Phase 2 Eosinophilic Esophagitis Trial Completes Recruitment

According to a story from Pharma Times, the biopharma company EsoCap has recently announced that it has finished enrollment for its phase 2 clinical trial. The trial includes patients from five European countries and will be evaluating the company’s investigational therapy ESO-101 in 43 adults living with eosinophilic esophagitis (EoE). The treatment period for this trial will last 28 days.

About Eosinophilic Esophagitis

Eosinophilic esophagitis (EoE), is a condition in which the esophagus becomes inflamed due to an allergic reaction that involves the activity of eosinophils, a form of white blood cell. Generally, the allergic reaction is triggered by some type of food that the patient has eaten, but it is often difficult to determine which specific food item is the cause. Symptoms of eosinophilic esophagitis include difficulty swallowing, nausea, painful swallowing, heartburn, rings in the esophagus, narrowing of the esophagus, blockage of the esophagus, and vomiting. Current treatments involve medication to suppress the immune response, eliminating known food allergens, and expanding the esophagus. Many people with the condition also have other autoimmune problems, such as celiac disease or asthma. To learn more about eosinophilic esophagitis, click here.

A Unique Approach to Administration

ESO-101 is an experimental therapy that contains mometasone furoate, which has anti-inflammatory properties and is a form of corticosteroid that has already been approved as a treatment for certain skin conditions and asthma. The drug will be administered orally in capsule form using a specially designed drinking vessel. A film will unravel and stick to the esophageal mucosa of the patient and dissolve. During this process the drug will be slowly released.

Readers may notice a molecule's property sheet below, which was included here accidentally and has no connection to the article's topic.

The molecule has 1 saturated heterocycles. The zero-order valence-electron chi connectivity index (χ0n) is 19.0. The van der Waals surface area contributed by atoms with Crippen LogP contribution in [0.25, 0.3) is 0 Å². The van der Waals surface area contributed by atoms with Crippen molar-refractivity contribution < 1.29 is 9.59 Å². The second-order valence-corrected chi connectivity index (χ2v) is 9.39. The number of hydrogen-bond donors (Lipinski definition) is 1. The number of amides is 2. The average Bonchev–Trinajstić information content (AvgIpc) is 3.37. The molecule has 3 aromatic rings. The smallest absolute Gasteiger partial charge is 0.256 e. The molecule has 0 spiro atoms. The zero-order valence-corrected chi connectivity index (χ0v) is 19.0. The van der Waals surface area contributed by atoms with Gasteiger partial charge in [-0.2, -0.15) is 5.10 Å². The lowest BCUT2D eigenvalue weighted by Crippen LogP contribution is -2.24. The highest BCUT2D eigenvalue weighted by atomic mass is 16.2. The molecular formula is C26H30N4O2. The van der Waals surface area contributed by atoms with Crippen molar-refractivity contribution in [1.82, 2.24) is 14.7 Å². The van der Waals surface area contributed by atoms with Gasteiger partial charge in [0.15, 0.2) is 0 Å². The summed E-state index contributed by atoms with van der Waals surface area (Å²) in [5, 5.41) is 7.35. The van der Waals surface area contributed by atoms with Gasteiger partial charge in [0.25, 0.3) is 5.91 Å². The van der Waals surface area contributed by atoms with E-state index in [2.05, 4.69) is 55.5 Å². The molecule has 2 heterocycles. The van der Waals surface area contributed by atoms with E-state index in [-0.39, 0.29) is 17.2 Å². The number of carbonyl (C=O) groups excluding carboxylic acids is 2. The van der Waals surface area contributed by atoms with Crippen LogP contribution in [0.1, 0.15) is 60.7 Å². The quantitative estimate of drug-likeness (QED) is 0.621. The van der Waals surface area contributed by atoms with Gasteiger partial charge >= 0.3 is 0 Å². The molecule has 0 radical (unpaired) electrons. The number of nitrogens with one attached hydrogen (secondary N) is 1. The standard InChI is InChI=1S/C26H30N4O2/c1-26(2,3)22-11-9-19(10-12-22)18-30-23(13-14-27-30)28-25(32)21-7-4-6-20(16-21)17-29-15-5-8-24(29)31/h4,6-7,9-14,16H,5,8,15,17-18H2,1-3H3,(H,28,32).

Prior studies of the administration technique demonstrated increased time in contact with the mucosa and was well tolerated by the healthy volunteers. Part of the difficulty in treating eosinophilic esophagitis stems from the typically limited time that therapies have to make contact with the esophagus before passing to the stomach. This approach aims to clear that hurdle. Hopefully, the approach will pay off for the eosinophilic esophagitis patient community. 

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